Jordan Morris is back: Seattle forward aims to prove his worth to USA's World Cup quest in Saturday's friendly

At the start of 2021, Jordan Morris had huge hopes for the year. After rebounding from his torn right ACL in early 2018, he completed two fantastic seasons for the Seattle Sounders in 2019-20 and subsequently made the move abroad with a loan to promotion-contending Swansea City in the English Championship.

Expectations were high that Morris would settle in England, potentially make the loan a permanent move, and continue to have a big role with the national team ahead of a busy summer followed by the start of World Cup qualifying.

The hopes, however, were short-lived. In just the fourth Championship game of his loan, Morris tore his left ACL in a visit to Huddersfield. His loan was promptly terminated and he returned home to Seattle to begin yet another recovery.

“I remember when I was going down to have my surgery, I flew to L.A,” Morris recalled. “On the plane ride down, I was working on kind of my goal sheets for this year and next year, trying to bring some positivity into things. And part of my goal this year was to get back on the field before the season ended and get back into a national team camp before next year.”

Saturday, Dec. 18: USA-Bosnia & Herzagovnia (FS1, UniMas, TUDN) 8 pm ET.

In terms of ACL recoveries, Morris made a quick recovery to achieve the goals he set for himself. He returned to Seattle toward the end of the season, on Nov. 1 in a draw against the LA Galaxy. On Nov. 23, Morris made his first start of the season, in the playoffs against Real Salt Lake. While Seattle was eventually eliminated in a shootout following a 0-0 draw, Morris played 104 minutes.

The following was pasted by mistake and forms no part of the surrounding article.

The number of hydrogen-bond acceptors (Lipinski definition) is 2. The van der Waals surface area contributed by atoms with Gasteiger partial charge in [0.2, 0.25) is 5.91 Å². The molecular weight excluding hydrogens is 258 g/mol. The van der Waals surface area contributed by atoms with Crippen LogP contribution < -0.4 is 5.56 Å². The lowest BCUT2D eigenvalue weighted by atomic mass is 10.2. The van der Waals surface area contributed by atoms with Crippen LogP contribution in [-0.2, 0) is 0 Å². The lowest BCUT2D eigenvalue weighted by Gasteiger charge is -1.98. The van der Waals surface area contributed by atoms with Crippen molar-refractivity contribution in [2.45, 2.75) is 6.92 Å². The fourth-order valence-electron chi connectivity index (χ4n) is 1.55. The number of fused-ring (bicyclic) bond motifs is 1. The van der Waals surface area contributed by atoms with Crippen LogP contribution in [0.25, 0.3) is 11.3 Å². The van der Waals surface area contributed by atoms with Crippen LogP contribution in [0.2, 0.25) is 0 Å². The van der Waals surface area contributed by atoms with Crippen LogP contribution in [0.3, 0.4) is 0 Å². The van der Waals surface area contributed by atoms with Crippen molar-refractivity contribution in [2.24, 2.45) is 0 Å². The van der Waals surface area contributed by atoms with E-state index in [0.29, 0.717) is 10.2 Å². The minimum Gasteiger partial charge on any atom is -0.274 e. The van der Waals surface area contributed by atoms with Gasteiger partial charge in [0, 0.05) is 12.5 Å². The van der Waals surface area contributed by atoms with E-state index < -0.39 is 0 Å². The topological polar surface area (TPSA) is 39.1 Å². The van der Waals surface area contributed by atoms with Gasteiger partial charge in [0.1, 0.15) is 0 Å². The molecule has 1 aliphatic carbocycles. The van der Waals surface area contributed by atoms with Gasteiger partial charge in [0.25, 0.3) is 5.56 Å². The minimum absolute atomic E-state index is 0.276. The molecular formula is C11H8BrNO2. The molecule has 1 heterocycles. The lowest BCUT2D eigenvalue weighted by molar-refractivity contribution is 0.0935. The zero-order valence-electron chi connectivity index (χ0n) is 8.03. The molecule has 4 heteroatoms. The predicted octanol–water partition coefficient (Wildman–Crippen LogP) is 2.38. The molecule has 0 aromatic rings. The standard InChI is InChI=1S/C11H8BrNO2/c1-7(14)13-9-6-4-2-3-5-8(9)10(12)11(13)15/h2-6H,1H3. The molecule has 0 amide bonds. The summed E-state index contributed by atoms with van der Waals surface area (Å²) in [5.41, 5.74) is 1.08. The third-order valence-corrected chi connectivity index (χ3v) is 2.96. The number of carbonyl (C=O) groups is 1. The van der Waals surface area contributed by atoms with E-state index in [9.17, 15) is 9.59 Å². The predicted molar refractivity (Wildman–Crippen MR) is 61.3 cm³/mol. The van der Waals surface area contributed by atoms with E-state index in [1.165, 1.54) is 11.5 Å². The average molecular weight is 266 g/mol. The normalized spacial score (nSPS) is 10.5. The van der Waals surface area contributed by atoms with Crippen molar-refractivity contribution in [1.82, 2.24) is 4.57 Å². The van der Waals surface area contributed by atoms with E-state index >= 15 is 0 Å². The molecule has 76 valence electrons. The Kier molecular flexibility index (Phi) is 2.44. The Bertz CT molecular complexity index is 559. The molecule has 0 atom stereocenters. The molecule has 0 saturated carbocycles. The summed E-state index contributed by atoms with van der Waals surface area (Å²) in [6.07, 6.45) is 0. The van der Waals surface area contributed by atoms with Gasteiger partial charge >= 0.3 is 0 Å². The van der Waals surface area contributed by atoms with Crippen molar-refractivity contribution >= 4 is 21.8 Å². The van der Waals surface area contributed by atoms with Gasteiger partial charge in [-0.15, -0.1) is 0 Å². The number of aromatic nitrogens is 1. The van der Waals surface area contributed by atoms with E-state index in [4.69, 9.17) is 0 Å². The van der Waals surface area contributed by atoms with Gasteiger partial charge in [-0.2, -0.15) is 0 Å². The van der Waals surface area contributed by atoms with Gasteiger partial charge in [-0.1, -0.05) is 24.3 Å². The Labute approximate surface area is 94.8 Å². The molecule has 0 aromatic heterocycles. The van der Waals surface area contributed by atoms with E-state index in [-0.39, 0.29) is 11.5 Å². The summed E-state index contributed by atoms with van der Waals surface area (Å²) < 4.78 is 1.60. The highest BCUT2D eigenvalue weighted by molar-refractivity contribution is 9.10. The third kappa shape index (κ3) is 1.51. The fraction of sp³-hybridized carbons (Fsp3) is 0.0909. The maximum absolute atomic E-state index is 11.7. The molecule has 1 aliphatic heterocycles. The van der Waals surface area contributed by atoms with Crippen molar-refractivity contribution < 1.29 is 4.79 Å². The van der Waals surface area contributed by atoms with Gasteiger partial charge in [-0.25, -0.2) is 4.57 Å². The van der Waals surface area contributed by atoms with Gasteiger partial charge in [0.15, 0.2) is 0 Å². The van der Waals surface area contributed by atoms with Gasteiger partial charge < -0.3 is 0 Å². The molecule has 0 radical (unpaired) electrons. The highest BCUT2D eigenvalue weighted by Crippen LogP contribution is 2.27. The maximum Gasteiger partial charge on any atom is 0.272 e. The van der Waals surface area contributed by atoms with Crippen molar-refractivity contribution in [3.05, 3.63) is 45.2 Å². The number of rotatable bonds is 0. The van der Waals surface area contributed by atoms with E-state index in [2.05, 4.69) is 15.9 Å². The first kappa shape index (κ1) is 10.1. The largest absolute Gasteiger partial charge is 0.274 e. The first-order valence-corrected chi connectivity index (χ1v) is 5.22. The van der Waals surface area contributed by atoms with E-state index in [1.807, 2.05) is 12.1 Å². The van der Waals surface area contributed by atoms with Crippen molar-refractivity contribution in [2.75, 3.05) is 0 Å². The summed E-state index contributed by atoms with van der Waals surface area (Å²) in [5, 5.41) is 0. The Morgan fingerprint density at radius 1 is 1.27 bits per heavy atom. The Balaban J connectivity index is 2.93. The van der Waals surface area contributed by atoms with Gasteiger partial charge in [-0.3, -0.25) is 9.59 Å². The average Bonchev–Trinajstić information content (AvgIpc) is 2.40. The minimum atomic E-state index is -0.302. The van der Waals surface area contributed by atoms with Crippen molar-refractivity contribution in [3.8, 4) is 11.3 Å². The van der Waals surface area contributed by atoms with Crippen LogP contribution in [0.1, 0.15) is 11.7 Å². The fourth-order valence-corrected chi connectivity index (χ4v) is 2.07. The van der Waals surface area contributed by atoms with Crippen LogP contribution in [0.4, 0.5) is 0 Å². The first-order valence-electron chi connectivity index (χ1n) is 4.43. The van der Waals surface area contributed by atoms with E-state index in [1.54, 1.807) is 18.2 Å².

As expected, Morris was rusty in these games but still was able to show glimpses of his talent that has made him one of the league’s most dominating players. In 2019 and 2020, Morris played 59 games for Seattle in all competitions and registered 25 goals and 15 assists.

Getting back to that level, however, is still a work in progress.

“It's definitely still part of the part of the process,” the 27-year-old Morris said. “I'm only probably nine months out from my surgery now and so was able to get back on the field a little bit earlier than what was maybe first anticipated -- which is great. But things are still going to be coming. ... My fitness is at a pretty good level. It's the sharpness and getting all that back ... I'm feeling pretty good with it, but definitely understand that I have more to go.”

Of course, there is also the issue of the national team. Because of the January international window that will feature three crucial World Cup qualifiers, U.S. Soccer decided to have a rare December camp for the national team. Coach Gregg Berhalter has said that one of the key objectives of the camp is to keep top domestic players match fit during their offseason ahead of the January window.

Morris is clearly one of the most important players in this camp. When at his best, he is a big contributor to the national team and in his international career he has 10 goals and eight assists in 39 games -- with his debut coming when he was still in college at Stanford.